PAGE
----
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Richlands Seniors Arts & Crafts: Beaded Scarves

Sunday, November 04, 2018

Week 2 of my adventures in teaching our local seniors at the Richlands Senior Services Center how to reawaken some long forgotten skills. My goal is to get them more socialized, and working those brain cells with creativity, and using those fine motor skills. They are teaching me better ways to communicate especially for those with hearing issues and vision impairment or blindness. Explaining how to do a craft to those who cannot see is making me understand other ways of showing someone how to do a craft or skill. I am so proud of their genuine persistence and ability to find their unique way to do something that most of us take for granted because we can see.
Our second week craft was to make beaded fleece scarves they could keep for themselves or give as gifts. I had prepped the fleece at my home by pre-cutting it and doing the fringe. Their objective was to bead each fringe and knot them. Beading fleece with pony beads is not an easy task and I had them using toothpicks to feed the fleece into the openings. They chose their color themes. I had over 17 seniors doing the scarves with 3 having vision impairment or blindness. I passed around the scarf I made at home that was beaded and appliqued so they had their example of a finished product. It took some time getting them to pick out their supplies and it helped me better in my preparations for large classes on how to fine tune it. They definitely gave me their input. emoticon Some finished by the end of our day and others brought their scarf home to work on finishing it. I told them it was not a race to get it completed but a learning experience and to take their time. I am now carrying in my car the fleece appliques and my sewing kit since they prefer I hand sew the appliques on for them. Its a personal touch and gives me the opportunity to talk with them about how they feel about their abilities, get their feedback, and well the opportunity to give them a hug and let them know how proud I am of them for not giving up. I have been taking their pictures with their scarf proudly displayed on them. Those smiles are just plain eye-opening.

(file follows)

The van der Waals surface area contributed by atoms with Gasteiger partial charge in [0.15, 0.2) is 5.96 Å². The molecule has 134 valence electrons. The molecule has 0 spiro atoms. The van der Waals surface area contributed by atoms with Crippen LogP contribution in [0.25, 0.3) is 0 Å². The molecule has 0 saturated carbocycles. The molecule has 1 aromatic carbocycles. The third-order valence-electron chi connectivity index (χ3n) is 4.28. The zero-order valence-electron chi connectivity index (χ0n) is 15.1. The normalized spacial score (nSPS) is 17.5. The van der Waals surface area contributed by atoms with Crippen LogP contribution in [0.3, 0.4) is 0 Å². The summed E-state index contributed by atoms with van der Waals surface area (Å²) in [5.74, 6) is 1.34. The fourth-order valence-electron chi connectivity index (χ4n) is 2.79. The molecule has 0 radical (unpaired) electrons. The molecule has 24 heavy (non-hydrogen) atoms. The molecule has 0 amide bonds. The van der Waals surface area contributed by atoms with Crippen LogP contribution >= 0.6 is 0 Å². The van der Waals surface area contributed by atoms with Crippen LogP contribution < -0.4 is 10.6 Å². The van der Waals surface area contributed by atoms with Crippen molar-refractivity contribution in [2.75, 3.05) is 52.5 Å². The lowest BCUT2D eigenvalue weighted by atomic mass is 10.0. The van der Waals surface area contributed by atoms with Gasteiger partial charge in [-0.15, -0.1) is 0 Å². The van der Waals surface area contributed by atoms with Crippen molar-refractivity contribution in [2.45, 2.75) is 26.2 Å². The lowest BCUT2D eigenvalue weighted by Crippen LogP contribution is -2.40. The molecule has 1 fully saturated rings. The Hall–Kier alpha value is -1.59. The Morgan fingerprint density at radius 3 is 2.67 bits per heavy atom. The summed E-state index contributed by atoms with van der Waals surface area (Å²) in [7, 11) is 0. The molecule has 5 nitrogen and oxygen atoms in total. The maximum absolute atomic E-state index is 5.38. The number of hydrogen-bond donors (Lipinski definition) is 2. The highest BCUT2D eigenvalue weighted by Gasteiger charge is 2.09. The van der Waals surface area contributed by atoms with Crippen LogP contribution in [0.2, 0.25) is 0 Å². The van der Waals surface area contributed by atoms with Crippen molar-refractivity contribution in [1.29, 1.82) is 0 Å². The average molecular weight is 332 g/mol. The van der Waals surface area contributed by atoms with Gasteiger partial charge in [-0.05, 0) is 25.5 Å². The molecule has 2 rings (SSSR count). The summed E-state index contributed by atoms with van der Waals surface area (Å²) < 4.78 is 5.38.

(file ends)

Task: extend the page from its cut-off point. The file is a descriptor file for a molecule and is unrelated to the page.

I think the thing that is motivating me the most is their enthusiasm and the sound of their happy chatter. It had to be the first time I had to stop them during the day to say "Hey, guys we've got to put the projects aside its lunch time." Some just plain did not want to stop and once I explained there was no deadline in getting it completed it helped but they still did not want to stop. Kind of reminded me of telling my teenage son, "Dinner ready, please stop computer gaming. Its time to eat with your family."

Here are some pics of my proud seniors.

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    They are beautiful and what a blessing you are to them! emoticon
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